How to tell if you actually have a honey bee swarm on your property

Since becoming a beekeeper, I've found myself being tagged in Facebook posts from homeowners who believe they have a "swarm" of honey bees needing to be removed. As any beekeeper could tell you, we jump at the chance to save and take them away, but so far, 100% of my calls have neither been a swarm or honey bees at all. I'm hoping this post will help change that! 


Help! I think I have a swarm of bees in my yard! 

My very first call came from a post on Facebook - a homeowner took a photo of a very large tree in her yard and said she heard tons of buzzing and could see a lot of honey bees flying around it. Despite being allergic, she was able to get close enough to take some photos of individual bees and they were, in fact, honey bees! I excitedly left work early to get some supplies and head to her house, prepared to catch my very first swarm.

Unfortunately, what she thought was a swarm was just a lot of active honey bees gathering pollen from her newly blooming (and very large) American Dogwood Tree. Standing under the tree, you could absoluetely hear the buzzing and humming of those hardworking little ladies, and it was easy for anyone not familiar with bees to mistake that as swarming. Disappointment aside, it was an awesome opportunity to educate the caring homeowners about bees in general and what a swarm actually looks like. 

So what is a swarm? Swarming is the process by which a new honey bee colony is formed when the queen bee leaves the original colony with a large group of worker bees. They do this when they feel they have outgrown the hive or for other various reasons. During this time, the bees are most vulnerable and mostly non-aggressive, as their main focus is keeping their queen safe and finding a new location. 

While the scout bees go out to find a new home, the bees often cluster around the queen on a tree branch or on a random object, and is very easy to spot. This cluster is what beekeepers think of when someone tells us they have a "swarm of bees," and we will often come out for a small fee (or a lot of the times for free) to capture them.

The following photos (grabbed from Google) show what a honey bee swarm looks like on various objects:


Swarms, depending on their location, are usually a quick job for a beekeeper and a win/win for everyone involved.  

There's a honey bee nest on my house! 

The other few calls I have received this summer ended up not being honey bees at all, but instead wasps or hornets - a common mistake people make.

While beekeepers are glad to come out and take care of honey bees, there isn't anything they can really do to help you with a wasp or hornet nest and will often refer you to an exterminator. Unlike honey bees, wasps and hornets are nasty buggers that can be exterminated guilt-free. They will attack you unprovoked and aren't responsible for anything useful except some pest control (they eat other bugs).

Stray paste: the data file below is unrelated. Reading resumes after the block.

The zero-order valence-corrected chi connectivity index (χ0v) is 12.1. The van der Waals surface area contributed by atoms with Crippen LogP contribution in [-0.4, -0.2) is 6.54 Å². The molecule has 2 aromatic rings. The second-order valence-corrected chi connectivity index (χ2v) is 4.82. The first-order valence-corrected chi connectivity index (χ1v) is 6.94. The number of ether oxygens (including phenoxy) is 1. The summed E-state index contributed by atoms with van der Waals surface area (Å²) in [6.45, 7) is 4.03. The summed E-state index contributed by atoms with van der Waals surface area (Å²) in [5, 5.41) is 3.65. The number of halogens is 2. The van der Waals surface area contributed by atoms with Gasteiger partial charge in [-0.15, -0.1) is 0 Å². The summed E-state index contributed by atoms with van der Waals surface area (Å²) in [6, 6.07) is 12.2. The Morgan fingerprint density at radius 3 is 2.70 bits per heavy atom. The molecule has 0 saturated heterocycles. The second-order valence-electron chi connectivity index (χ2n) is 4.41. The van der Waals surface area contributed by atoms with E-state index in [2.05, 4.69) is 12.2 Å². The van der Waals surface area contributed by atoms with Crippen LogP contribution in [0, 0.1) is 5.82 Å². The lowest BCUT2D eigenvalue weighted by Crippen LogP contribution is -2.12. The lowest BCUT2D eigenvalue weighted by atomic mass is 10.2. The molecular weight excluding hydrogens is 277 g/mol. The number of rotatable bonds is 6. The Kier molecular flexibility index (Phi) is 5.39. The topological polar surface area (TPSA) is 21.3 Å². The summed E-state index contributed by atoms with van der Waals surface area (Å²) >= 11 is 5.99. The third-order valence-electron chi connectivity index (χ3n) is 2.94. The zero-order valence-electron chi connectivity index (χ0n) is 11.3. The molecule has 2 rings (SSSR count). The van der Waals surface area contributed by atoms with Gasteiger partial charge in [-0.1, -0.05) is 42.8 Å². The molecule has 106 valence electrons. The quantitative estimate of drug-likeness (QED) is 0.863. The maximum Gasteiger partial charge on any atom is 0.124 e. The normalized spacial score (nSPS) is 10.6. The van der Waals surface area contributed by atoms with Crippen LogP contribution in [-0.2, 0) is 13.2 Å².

Here are a few differentiating factors to help you identify what kind of "bee" you actually have so you can make the appropriate call.     


This image from Google is a great little guide that covers the most common "bees" you'll find, and is also a great visual representation of their differences. 


As you can see, honey and bumble bees are adorably fuzzy with a much less threatening look to go along with their generally sweet temperament. Wasps and hornets don't have much (if any) fur, are usually all black or some variation of a bright yellow or white, and have narrow, scary looking wings to go with their long abdomens.

If you are able to get close enough to take legible pictures, a beekeeper will be able to identify what you have, based on these appearances, before even having to come out.  


One of the easiest ways to tell the difference between honey bees and wasps or hornets would be their nests! If you have one of those gray, circular paper-looking balls hanging from your roof or some other structure/object on your property, that belongs to some type of wasp or hornet, and a beekeeper won't be of much help with that.   

Honey bees, however, will make their hives within cavities that are protected from the elements like hollow trees, wall voids, or attics. They make comb in sheet-like layers instead of in ball shapes like wasps and hornets, and are a much more intensive process to remove.     


What you can do to help

While I was happy to help save the previously mentioned homeowners the $300+ exterminator fee and spray the wasp/hornets nests for free, it does cost beekeepers time and gas money to make these kind of house calls only to return with no honey bees in tow. 

Having the following information available when contacting a local beekeeper can help them gauge the job and help both of you save time:

  • Help determine if they are honey bees (verify using the graphic above)

  • Take photos of the nest and bee if possible

  • Where are they? (up in a tree (how high), in a bush, on a fence, in a house, etc)

  • How big is the cluster? (size of a basketball, volleyball, trash can, etc)

  • How long have they been there?

  • Are there still lots of bees flying around in the air?

  • Is it in a public place or private (your) property?

Beekeepers are passionate about bees and saving these keystone pollinators, so don't ever hesitate to get in touch to ask questions or chat about these incredible creatures!  

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